Customers often approach "the cloud" as if it were some big-box store where IaaS (infrastructure as a service) can be purchased as a commodity. That may be marginally true for simple backup or for dev and test, where the risk of failure is not a big deal. But companies that wish to stand up mission-critical production applications on, say, Amazon Web Services, rapidly discover they need to become experts in the intricacies of the platform.
RightScale, an independent SaaS provider, shoulders much of the burden of building out enterprise-class server deployments for IaaS. It delivers a top layer of management and automation in the form of templates for Amazon, Rackspace, SoftLayer, and other providers, as well as for private cloud infrastructure built on technology from Citrix, Eucalyptus, and OpenStack. Best practices are built right in.
[ In the data center today, the action is in the private cloud. InfoWorld's experts take you through what you need to know to do it right in our "Private Cloud Deep Dive" PDF special report. | Also check out our "Cloud Security Deep Dive," our "Cloud Storage Deep Dive," and our "Cloud Services Deep Dive." ]
InfoWorld executive editor Doug Dineley and I recently spoke with RightScale CEO Michael Crandell, who has a unique perch from which to observe the cloud industry, both on the provider side and the customer side, where he can claim Comcast, PBS, Zynga, and many other big players as part of his customer base. The following is an edited version of that conversation. We were particularly intrigued by Crandell's take on the entry of HP and Microsoft into the IaaS business.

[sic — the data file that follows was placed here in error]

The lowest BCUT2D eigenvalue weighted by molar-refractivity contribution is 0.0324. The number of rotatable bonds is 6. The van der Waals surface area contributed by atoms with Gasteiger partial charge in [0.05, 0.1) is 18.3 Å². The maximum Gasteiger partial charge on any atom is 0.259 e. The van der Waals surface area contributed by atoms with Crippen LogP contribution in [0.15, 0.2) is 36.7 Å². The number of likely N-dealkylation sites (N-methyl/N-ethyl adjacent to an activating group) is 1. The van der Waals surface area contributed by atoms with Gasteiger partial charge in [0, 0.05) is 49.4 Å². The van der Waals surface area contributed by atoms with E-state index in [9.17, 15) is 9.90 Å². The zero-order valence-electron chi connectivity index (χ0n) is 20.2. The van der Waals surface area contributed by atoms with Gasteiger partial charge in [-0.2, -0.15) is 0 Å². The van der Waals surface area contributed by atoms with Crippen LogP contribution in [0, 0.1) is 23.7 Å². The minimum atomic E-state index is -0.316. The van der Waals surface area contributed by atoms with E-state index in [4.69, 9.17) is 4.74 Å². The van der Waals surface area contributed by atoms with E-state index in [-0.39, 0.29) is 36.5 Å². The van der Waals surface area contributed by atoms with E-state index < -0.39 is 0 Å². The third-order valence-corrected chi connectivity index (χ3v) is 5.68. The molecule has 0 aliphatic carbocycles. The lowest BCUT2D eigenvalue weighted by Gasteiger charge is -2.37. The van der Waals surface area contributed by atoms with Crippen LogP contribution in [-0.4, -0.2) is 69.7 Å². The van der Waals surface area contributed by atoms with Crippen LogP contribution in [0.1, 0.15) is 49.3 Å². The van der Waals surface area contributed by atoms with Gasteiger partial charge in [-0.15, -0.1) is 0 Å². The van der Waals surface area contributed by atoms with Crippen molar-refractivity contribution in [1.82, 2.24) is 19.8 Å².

First, we asked him to explain why customers should go to RightScale instead of going directly to an IaaS provider.
Eric Knorr: Say I just want to manage virtual machines on Amazon. What value does RightScale bring to the equation?
Michael Crandell: The first piece is really the automation. There are apps that are amazing in terms of sys admins and servers -- that are able to manage literally thousands of servers through automation, autoscaling, auto-failover, things like that.
RightScale is sort of the big eye in the sky monitoring on these servers. We might detect, for example, that the CPU load had gone up on a bank of app servers. If it went too high for too long across too many machines, let's launch some new app servers. Well, you're now launching new app servers into a particular cluster or deployment that might be running -- if you take Zynga as an example -- Cityville or Farmville.
For the sake of this example, we're just scaling the app servers, not the database layer. So how do the app servers when they launch know how to fold themselves in and configure themselves to be part of the rest of this whole system? That's the dynamic configuration we provide. We use a particular piece of IP that we created for that; we call it a Server Template.
A Server Template in simple terms is still a machine image at the base, reduced down to the plain vanilla OS and a few super common utilities. And then everything that loads to make that server whatever it is in life happens dynamically at launch time.
Doug Dineley: Then the server template is not really a template. It's a set of scripts.
Crandell: It's a set of scripts, the one difference being that you can abstract out variables from the scripts and pass them in at launch time. So in that sense it is a template for, say, an app server -- and you can pass in a launch time, where is the database, what's the host's name, where are the other app servers, where's the load balancer -- and RightScale can dynamically figure that stuff and pass it in. In that way you can make a model of an app server that you can use all over the place.